Composting - A True Beginner's Guide

April 17, 2018

 

I am truly a beginner to composting.  I only started last year but I am so excited to see the wonderful, hot, steaming pile of composted matter, that I want to share some tips that I've picked up along the way.

 

So, why compost?  Firstly, it is a waste-free way to get rid of your food scraps and garden waste and not send them to land fill.  Don’t be fooled by the idea that sending them to the dump is ok because they biodegrade.  I’ve heard that in landfill, under piles of other waste and without access to light and oxygen, organic matter cannot decompose properly.  When it does break down in this environment, it creates methane gas which contributes to climate change.  Secondly, it’s a fantastic way to create nutrient rich soil that can be dug into your garden.  This is especially great if you want to create a garden to grow food and flowers.  It also reduces the need to use chemical fertilisers and pesticides

 

Here are some composting tips that helped me:

  1. Get yourself a kitchen counter compost bin for all your fruit and vegetable scraps.

  2. Build or purchase a compost bin for the garden.  You can build an open bin which works in larger gardens or buy a ready-made compost bin like mine which has a lid.  An open bin is great if you have a large garden with loads of fallen leaves in the Autumn and lots of grass cuttings in the summer.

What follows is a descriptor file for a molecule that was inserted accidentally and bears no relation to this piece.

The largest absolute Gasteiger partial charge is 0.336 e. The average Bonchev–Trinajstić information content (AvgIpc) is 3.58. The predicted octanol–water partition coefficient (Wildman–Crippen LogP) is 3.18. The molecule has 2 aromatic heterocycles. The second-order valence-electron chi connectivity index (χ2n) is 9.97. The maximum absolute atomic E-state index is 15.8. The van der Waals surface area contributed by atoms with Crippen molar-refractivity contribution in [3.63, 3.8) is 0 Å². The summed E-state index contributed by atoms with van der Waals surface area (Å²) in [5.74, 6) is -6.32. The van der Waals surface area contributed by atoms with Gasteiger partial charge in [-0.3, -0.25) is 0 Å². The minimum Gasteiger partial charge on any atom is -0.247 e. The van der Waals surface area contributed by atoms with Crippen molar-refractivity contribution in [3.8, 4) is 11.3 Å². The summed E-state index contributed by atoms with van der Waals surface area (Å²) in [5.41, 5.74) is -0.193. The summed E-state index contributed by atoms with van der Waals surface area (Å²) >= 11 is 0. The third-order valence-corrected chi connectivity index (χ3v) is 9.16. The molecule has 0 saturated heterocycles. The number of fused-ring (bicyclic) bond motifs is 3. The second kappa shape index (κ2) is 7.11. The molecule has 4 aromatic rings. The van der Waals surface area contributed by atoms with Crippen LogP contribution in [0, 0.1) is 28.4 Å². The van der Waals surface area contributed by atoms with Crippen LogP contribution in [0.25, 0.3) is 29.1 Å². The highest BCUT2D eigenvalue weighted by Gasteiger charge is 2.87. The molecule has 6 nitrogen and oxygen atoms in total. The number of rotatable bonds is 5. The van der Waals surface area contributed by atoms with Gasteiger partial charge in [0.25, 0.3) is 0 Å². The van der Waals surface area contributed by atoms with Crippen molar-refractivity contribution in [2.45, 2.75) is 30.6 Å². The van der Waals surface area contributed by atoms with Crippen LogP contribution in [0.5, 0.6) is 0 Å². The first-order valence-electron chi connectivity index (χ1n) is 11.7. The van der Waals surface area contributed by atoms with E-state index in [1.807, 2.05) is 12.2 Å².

3. Find a good location in the garden where it isn’t an eye-sore and a bit of a distance from the house as it can smell a bit.  Make sure the chosen location is level and well drained allowing worms access to the compost in which they will do the valuable work of breaking down the content.

  4. Throw in all of your vegetable peelings, tea bags, coffee grinds, plant prunings, grass cuttings and dead flowers.  I also add the waste from our rabbit hutch – wood chippings, straw and rabbit droppings.

  5. Throw in some torn up newspaper or egg cartons as these are slower to break down than provide fibre and vital structure to your heap.  They also create little air pockets in the heap which will keep the compost healthy.

  6. There are some composting no no’s: no meat or dairy products, diseased plants, dog poo or babies nappies as all of these things will encourage unwanted pests and smells.  Also avoid adding any perennial weeds or weeds with seed heads.

  7. Turn the compost heap regularly to keep it aerated and leads to faster composting.  I use a fork but there are some special aerating tools on the market.

  8. Keep the balance right by keeping the right mix of ‘browns’ and ‘greens’.  If the compost is too wet add in more ‘browns’.  If it’s too dry, add in more ‘greens’.  See list below.

  9. Boost the system with a compost activator.  These encourage the corrects enzymes in your compost which can speed up the composting process.

  10. Once it is ready, use your compost in your garden to boost the quality of the soil and to stop weeds growing.

 

Composting ‘Browns’ and ‘Greens’

 

GREENS

Grass clippings

Coffee grounds/tea bags

Veg and fruits scraps

Tree and plant prunings

Annual weeds with no seed heads

Cleaned egg shells

Animal manure (no dog or cat manure)

Seaweed

 

BROWNS

Autumn leaves

Tree cuttings

Straw or hay

Pine needles

Saw dust

Paper

Dryer lint

Cotton fabric

Cardboard without wax coating

 

Happy Composting!!

 

 

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